Here you will find the Poem Propertius's Bid For Immortality of poet Franklin P. Adams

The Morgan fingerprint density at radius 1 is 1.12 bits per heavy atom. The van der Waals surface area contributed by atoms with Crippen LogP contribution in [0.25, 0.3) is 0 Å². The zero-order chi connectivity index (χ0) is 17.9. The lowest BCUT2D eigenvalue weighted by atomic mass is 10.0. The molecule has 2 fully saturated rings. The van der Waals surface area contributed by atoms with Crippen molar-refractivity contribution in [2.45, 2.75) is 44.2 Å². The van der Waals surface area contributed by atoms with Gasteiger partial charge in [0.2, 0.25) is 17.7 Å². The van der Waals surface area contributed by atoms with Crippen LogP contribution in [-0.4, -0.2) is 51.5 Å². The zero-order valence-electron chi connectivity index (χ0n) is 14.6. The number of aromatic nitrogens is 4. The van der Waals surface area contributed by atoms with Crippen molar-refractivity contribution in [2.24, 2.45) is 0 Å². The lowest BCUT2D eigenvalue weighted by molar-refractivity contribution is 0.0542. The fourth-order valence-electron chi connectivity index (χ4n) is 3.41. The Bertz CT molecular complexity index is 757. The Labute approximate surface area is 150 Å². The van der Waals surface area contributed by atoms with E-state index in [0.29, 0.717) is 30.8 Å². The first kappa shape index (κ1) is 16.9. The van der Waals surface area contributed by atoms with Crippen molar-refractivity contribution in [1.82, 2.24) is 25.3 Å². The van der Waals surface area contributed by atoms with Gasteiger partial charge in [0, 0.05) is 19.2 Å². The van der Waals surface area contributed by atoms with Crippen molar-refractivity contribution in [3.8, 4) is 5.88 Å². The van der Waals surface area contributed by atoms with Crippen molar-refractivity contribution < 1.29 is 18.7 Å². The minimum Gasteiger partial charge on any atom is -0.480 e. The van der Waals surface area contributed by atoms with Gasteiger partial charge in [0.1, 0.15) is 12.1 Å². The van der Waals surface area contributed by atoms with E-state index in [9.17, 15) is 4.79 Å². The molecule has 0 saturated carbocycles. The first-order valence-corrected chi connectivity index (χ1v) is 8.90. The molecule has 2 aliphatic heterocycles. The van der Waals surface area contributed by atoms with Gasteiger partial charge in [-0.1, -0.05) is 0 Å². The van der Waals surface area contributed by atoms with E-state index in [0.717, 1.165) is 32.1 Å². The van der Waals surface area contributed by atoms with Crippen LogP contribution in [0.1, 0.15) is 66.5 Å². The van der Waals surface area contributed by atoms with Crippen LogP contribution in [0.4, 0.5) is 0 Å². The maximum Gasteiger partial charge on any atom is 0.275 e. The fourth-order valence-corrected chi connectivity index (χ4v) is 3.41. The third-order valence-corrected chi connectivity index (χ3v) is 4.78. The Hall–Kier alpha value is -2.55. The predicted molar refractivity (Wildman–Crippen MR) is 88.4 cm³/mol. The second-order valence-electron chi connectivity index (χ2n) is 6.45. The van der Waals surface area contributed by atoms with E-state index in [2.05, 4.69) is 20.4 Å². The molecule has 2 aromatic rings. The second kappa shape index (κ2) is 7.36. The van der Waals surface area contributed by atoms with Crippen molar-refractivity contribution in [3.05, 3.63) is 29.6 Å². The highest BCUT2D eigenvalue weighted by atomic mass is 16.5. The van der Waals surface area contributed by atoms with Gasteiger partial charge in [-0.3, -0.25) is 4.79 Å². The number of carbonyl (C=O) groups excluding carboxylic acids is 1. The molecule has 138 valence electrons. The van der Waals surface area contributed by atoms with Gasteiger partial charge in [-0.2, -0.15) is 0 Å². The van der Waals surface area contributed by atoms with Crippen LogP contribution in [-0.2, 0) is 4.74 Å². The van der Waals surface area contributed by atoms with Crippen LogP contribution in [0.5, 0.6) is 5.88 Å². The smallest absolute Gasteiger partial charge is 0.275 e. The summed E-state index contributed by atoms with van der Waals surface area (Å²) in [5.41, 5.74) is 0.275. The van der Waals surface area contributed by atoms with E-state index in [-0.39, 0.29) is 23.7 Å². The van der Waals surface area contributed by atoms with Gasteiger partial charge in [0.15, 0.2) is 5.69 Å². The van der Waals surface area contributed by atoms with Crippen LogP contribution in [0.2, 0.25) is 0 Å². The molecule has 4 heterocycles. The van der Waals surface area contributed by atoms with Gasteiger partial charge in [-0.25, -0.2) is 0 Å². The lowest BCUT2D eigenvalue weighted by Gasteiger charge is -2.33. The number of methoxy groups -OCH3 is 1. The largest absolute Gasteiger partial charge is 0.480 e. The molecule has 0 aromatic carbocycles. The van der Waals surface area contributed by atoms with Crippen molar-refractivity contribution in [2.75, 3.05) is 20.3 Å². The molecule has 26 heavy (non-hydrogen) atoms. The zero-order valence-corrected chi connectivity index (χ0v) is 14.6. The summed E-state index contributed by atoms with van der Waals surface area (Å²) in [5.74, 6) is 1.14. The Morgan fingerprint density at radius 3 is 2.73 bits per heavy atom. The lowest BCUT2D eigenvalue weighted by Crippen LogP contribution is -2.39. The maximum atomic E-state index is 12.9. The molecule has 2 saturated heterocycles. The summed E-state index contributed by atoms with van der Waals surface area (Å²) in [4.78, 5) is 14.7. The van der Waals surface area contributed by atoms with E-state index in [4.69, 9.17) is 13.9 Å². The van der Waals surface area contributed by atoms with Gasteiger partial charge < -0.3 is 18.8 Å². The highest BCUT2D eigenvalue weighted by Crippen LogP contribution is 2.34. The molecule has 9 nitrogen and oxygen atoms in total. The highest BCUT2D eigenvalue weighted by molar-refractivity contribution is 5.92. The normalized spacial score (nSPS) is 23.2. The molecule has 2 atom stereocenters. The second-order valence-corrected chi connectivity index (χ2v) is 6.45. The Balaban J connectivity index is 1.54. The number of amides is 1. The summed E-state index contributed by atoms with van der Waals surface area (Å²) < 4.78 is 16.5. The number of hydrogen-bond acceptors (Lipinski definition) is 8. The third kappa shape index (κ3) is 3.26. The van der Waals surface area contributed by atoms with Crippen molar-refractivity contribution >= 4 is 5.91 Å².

Horace: Book III, Ode 3 "Carminis interea nostri redæmus in orbem---" Let us return, then, for a time, To our accustomed round of rhyme; And let my songs' familiar art Not fail to move my lady's heart. They say that Orpheus with his lute Had power to tame the wildest brute; That "Vatiations on a Theme" Of his would stay the swiftest stream. They say that by the minstrel's song Cithæron's rocks were moved along To Thebes, where, as you may recall, They formed themselves to frame a wall. And Galatea, lovely maid, Beneath wild Etna's fastness stayed Her horses, dripping with the mere, Those Polypheman songs to hear. What marvel, then, since Bacchus and Apollo grasp me by the hand, That all the maidens you have heard Should hang upon my slightest word? Tænerian columns in my home Are not; nor any golden dome; No parks have I, nor Marcian spring, Nor orchards--nay, nor anything. The Muses, though, are friends of mine; Some readers love my lyric line; And never is Callipoe Awearied by my poetry. O happy she whose meed of praise Hath fallen upon my sheaf of lays! And every song of mine is sent To be thy beauty's monument. The Pyramids that point the sky, The House of Jove that soars so high, Mausolus' tomb--they are not free From Death his final penalty. For fire or rain shall steal away The crumbling glory of their day; But fame for wit can never die, And gosh! I was a gay old guy!